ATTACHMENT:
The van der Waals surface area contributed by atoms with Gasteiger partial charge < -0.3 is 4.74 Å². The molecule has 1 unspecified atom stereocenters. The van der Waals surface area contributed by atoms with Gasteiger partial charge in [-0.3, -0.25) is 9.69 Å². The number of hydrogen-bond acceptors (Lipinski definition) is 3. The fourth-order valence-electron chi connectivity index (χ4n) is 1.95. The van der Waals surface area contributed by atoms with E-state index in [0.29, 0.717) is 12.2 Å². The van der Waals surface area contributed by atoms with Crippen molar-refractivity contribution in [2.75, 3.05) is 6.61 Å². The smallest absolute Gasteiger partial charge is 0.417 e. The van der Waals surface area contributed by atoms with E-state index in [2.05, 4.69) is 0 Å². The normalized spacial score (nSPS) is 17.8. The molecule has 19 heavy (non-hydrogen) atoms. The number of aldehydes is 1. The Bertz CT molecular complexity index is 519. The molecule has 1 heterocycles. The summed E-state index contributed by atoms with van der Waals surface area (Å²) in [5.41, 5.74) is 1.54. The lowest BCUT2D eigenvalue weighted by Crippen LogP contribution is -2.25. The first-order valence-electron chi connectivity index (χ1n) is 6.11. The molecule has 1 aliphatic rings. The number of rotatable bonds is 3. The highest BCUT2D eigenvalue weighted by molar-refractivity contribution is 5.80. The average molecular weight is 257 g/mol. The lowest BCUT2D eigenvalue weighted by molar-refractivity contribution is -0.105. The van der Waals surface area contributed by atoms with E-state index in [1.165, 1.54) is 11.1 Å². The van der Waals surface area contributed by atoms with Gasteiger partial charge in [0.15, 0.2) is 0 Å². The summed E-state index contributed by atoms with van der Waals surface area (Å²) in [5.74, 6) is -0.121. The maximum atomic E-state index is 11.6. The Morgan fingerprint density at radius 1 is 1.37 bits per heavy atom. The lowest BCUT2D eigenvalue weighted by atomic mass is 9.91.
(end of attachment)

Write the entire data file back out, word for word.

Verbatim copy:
The van der Waals surface area contributed by atoms with Gasteiger partial charge < -0.3 is 4.74 Å². The molecule has 1 unspecified atom stereocenters. The van der Waals surface area contributed by atoms with Gasteiger partial charge in [-0.3, -0.25) is 9.69 Å². The number of hydrogen-bond acceptors (Lipinski definition) is 3. The fourth-order valence-electron chi connectivity index (χ4n) is 1.95. The van der Waals surface area contributed by atoms with E-state index in [0.29, 0.717) is 12.2 Å². The van der Waals surface area contributed by atoms with Crippen molar-refractivity contribution in [2.75, 3.05) is 6.61 Å². The smallest absolute Gasteiger partial charge is 0.417 e. The van der Waals surface area contributed by atoms with E-state index in [2.05, 4.69) is 0 Å². The normalized spacial score (nSPS) is 17.8. The molecule has 19 heavy (non-hydrogen) atoms. The number of aldehydes is 1. The Bertz CT molecular complexity index is 519. The molecule has 1 heterocycles. The summed E-state index contributed by atoms with van der Waals surface area (Å²) in [5.41, 5.74) is 1.54. The lowest BCUT2D eigenvalue weighted by Crippen LogP contribution is -2.25. The first-order valence-electron chi connectivity index (χ1n) is 6.11. The molecule has 1 aliphatic rings. The number of rotatable bonds is 3. The highest BCUT2D eigenvalue weighted by molar-refractivity contribution is 5.80. The average molecular weight is 257 g/mol. The lowest BCUT2D eigenvalue weighted by molar-refractivity contribution is -0.105. The van der Waals surface area contributed by atoms with E-state index in [1.165, 1.54) is 11.1 Å². The van der Waals surface area contributed by atoms with Gasteiger partial charge in [0.15, 0.2) is 0 Å². The summed E-state index contributed by atoms with van der Waals surface area (Å²) in [5.74, 6) is -0.121. The maximum atomic E-state index is 11.6. The Morgan fingerprint density at radius 1 is 1.37 bits per heavy atom. The lowest BCUT2D eigenvalue weighted by atomic mass is 9.91.